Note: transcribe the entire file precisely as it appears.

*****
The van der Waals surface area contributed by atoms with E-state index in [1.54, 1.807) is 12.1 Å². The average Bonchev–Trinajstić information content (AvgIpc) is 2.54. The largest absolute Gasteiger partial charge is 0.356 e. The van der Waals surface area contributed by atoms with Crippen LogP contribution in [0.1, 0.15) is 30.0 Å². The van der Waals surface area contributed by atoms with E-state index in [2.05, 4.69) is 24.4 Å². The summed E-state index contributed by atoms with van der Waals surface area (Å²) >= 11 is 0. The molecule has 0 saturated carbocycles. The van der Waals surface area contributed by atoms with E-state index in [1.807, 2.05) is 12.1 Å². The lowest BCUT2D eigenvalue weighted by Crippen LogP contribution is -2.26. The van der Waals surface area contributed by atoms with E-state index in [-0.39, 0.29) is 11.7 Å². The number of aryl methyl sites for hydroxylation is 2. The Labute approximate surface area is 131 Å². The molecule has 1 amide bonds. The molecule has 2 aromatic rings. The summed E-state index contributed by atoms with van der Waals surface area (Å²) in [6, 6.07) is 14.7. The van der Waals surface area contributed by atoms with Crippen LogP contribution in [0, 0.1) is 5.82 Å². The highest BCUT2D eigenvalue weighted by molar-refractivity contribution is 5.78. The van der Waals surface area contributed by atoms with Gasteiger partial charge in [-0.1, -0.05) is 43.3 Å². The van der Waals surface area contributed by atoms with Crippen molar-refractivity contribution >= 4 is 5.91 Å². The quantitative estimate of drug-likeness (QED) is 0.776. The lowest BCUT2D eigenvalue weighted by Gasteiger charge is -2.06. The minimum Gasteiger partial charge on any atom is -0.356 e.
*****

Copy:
The van der Waals surface area contributed by atoms with E-state index in [1.54, 1.807) is 12.1 Å². The average Bonchev–Trinajstić information content (AvgIpc) is 2.54. The largest absolute Gasteiger partial charge is 0.356 e. The van der Waals surface area contributed by atoms with Crippen LogP contribution in [0.1, 0.15) is 30.0 Å². The van der Waals surface area contributed by atoms with E-state index in [2.05, 4.69) is 24.4 Å². The summed E-state index contributed by atoms with van der Waals surface area (Å²) >= 11 is 0. The molecule has 0 saturated carbocycles. The van der Waals surface area contributed by atoms with E-state index in [1.807, 2.05) is 12.1 Å². The lowest BCUT2D eigenvalue weighted by Crippen LogP contribution is -2.26. The van der Waals surface area contributed by atoms with E-state index in [-0.39, 0.29) is 11.7 Å². The number of aryl methyl sites for hydroxylation is 2. The Labute approximate surface area is 131 Å². The molecule has 1 amide bonds. The molecule has 2 aromatic rings. The summed E-state index contributed by atoms with van der Waals surface area (Å²) in [6, 6.07) is 14.7. The van der Waals surface area contributed by atoms with Crippen LogP contribution in [0, 0.1) is 5.82 Å². The highest BCUT2D eigenvalue weighted by molar-refractivity contribution is 5.78. The van der Waals surface area contributed by atoms with Gasteiger partial charge in [-0.1, -0.05) is 43.3 Å². The van der Waals surface area contributed by atoms with Crippen molar-refractivity contribution >= 4 is 5.91 Å². The quantitative estimate of drug-likeness (QED) is 0.776. The lowest BCUT2D eigenvalue weighted by Gasteiger charge is -2.06. The minimum Gasteiger partial charge on any atom is -0.356 e.